Abdominal cramps and diarrhea can usually be attributed to viral gastroenteritis, more commonly known as the stomach flu. Symptoms of viral gastroenteritis typically last for 1 to 3 days or longer. However, if you have severe abdominal cramps and diarrhea and find yourself dizzy and fainting, you may have vasovagal syncope, which can be a symptom of several different things. Here's what you need to know and how to determine the root cause of your fainting episode.
What is vasovagal syncope?
Vasovagal syncope occurs as a reflex that is triggered by the vasovagal response. To break the medical term down, "vaso" refers to your blood vessels (cardiovascular system), "vagal" refers to your vagus nerve (nervous systems), and "syncope" means fainting.
The vagus nerve runs from your brainstem to your abdomen. Stimulation of the vagus nerve can cause your blood vessels to constrict, which leads to paleness, dizziness, tunnel vision, and fainting. You may also suddenly feel warm and sweaty and be fatigued upon recovering from the syncope. According to research, 42% of women and 32% of men have at least one of these episodes before they reach the age of 60.
What are the causes of vasovagal syncope?
Vasovagal syncope can be caused by a number of different underlying medical conditions that can trigger the vasovagal reflex, including neurological, abdominal, and cardiovascular medical conditions. However, irritable bowel syndrome typically triggers vasovagal syncope, as well as other abdominal conditions such as inflammatory bowel disease and gastroparesis.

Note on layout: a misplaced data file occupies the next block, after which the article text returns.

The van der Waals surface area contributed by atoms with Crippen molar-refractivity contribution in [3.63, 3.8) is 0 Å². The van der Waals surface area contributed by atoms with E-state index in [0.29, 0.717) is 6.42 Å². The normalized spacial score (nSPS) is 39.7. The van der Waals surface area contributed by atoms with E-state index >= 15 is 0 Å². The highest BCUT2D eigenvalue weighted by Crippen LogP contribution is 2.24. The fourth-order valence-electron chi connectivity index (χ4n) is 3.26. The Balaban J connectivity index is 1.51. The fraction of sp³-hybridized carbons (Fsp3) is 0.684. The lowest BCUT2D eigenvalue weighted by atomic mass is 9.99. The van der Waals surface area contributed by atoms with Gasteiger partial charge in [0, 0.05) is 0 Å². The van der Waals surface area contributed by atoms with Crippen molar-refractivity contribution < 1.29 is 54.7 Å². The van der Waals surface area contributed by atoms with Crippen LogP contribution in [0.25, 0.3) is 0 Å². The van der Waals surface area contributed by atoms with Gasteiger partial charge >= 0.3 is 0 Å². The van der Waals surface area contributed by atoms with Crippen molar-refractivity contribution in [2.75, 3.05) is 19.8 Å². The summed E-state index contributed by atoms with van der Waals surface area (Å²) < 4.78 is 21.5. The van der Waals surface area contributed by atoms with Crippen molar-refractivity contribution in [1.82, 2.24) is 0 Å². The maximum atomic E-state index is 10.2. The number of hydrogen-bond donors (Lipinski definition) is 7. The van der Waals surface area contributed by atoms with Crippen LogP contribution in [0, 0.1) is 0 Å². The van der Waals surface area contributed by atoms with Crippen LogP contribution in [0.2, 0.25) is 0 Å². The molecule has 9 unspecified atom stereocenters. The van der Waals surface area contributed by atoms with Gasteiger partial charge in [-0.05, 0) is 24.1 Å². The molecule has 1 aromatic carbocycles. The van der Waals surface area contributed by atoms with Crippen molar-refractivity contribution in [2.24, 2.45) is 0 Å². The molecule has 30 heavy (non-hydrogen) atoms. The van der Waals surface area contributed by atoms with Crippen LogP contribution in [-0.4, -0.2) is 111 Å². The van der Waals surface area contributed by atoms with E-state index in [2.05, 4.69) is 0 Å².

Therefore, the first step in getting a proper diagnosis for the root cause of your syncope is to see a gastroenterologist. And, since the vasovagal reflex affects the cardiovascular and nervous systems, you'll need to be evaluated by a cardiologist and a neurologist as well. Sometimes, however, the cause of the reflex cannot be determined.
What are the tests that are done?
Each specialist will perform a clinical examination and possibly a series of tests to attempt to reach a diagnosis. Tests may include the following:
- From the gastroenterologist: MRI and CT scan of the abdomen, lab tests, barium swallow study
- From the cardiologist: electrocardiogram, echocardiogram, tilt table test
- From the neurologist: MRI and CT scan of the head and neck
It's important for your medical team to be able to communicate their findings with each other, as vasovagal syncope is systemic, which means it affects a group of systems — in this case, cardiovascular, gastrointestinal, and neurological. Therefore, be sure to sign a HIPAA disclosure form at each physician's office.
To learn more, contact resources like Frontier Gastroenterology & Hepatology.